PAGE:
Islam also removed Hafeez while Mahmud accounted for Hameed – both caught by Mortaza as well – as Pakistan were suddenly 78/3. Three runs later, Younis Khan was unnecessarily run out for a duck thanks to a direct hit from Mohammed Ashraful, leaving the Bangladeshis ecstatic. Rafique then scalped debutant Farhan Adil to leave the hosts tottering at 99/5 and staring at defeat.

  Their only hope was Inzamam-ul-Haq, who came in to bat at 62/2. Late in the day, Mahmud had Latif leg before to further dent Pakistan. After a highly eventful third day, Pakistan were 148/6, still needing 113 runs to win and with Inzamam unbeaten on 53.

  Before the start of the fourth day, Bangladesh would have been aware that just one wicket separated them from achieving the win which they so desperately wanted. Given the rawness of the Pakistani tail, all that the Tigers needed was to see the back of Inzamam. But Inzamam, playing in his hometown, was a man on a mission.

  The gentle giant was in the midst of one of his worst phases when he strode out to bat in the second innings. In the 2003 World Cup in South Africa, he had scored just 16 runs in six games, while in the Test matches against Bangladesh, he had scores of 0, 43 and 35* and 10. His place in the team was under scrutiny, and he could not have asked for a better platform to prove a point to his critics, that too in front of his home crowd.

zzinzi     Inzamam-ul-Haq acknowledges his home crowd after reaching his century which paved the way for Pakistan’s thrilling win (source – espncricinfo.com/AFP)

  The partnership between Inzamam and Saqlain Mushtaq had grown to 32 before the latter was out caught behind off Mahmud. Next man Shabbir was dropped by Sarkar at second slip when on nought, a miss which would prove to be costly for the Tigers. Even though Shabbir scored only five, he aided Inzamam in a crucial 41-run stand for the eighth wicket.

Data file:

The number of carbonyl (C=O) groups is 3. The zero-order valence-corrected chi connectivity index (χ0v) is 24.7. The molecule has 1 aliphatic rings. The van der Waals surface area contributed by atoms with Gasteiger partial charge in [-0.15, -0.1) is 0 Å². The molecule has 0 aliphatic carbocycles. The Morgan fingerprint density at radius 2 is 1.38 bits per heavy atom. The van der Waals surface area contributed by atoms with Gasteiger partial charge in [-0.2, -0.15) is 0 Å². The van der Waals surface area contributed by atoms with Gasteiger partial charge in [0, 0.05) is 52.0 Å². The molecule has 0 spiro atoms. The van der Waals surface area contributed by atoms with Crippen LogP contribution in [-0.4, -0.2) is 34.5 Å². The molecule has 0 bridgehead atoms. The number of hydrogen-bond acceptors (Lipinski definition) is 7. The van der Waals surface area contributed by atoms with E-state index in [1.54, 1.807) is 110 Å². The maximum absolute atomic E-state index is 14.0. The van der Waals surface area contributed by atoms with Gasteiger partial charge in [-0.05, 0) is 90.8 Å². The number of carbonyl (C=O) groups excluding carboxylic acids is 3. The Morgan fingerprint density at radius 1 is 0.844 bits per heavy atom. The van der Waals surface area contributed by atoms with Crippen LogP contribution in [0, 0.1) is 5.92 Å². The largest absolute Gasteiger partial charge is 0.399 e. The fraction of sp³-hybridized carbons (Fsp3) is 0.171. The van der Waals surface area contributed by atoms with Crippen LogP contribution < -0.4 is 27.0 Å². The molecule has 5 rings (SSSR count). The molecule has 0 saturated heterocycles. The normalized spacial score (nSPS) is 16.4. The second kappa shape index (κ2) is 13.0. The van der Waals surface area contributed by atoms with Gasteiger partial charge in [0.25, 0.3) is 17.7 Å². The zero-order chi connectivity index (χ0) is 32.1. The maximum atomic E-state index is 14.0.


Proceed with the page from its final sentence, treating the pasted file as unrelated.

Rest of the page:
Rafique castled Shabbir to make it 205/8, at which point Gul joined Inzamam, who was batting on 89. The tension was growing by the minute as Inzamam and Gul steadily whittled down the target. With 49 runs still required, Gul just escaped being run out off a direct hit.

  In the same over, Rafique opted not to run Gul out when the latter was backing up too far. These incidents contributed towards a 52-run partnership for the ninth wicket. Inzamam redeemed himself with a hundred when the score was 217/8, but the job for his team was still to be done.

  With luck against them, it was all slowly slipping from Bangladesh’s grasp when a poor call from Inzamam led to Gul’s run out, the score now being 257/9. For the eighth and ninth wickets, 93 runs were added, of which 74 were scored by Inzamam. Four runs needed, one wicket in hand.

  Out came Yasir Ali – the teenager on debut who had never played a first-class match previously. In the ninety-first over of the innings (bowled by Mahmud), Yasir managed to play out the first three balls he faced before taking a single to give Inzamam the strike for the final ball.

  The big man cracked the winning boundary as supporters rushed on to the field to congratulate him. Bangladesh were shattered, as they lost a gripping battle against a man determined to win it for his nation.

  Inzamam remained unbeaten on 138 off 232 balls, batting for five hours and 17 minutes and scoring 20 fours and a six. Pakistan secured a series whitewash by the thinnest of margins.

  This was to be Latif’s final Test appearance for Pakistan. Due to the catching controversy, match referee Mike Procter banned him for five ODI matches. In 2009, he himself admitted that he was aware that the catch was not cleanly taken, yet appealed for it. Latif’s replacement as captain was Inzamam, who stayed at the helm till March 2007. With one of his best innings, he had resurrected his career.

  The series-winning Pakistan team had many debutants and the inexperience perhaps contributed to the closeness of the games. Regarding the three debutants of the Multan Test, Yasir Ali and Farhan Adil never played a Test again, while Salman Butt put paid to his career after the spot-fixing episode in 2010. Gul, Hameed, Hafeez and Shabbir all debuted in the first Test of this series.

  As for Bangladesh, they have never come this close to winning a Test against a stronger team, although their three-wicket defeat to Australia at Fatullah in 2005-06 was equally hard to digest. They are still waiting for that elusive Test win against a full-strength top-eight nation.

Match Scorecard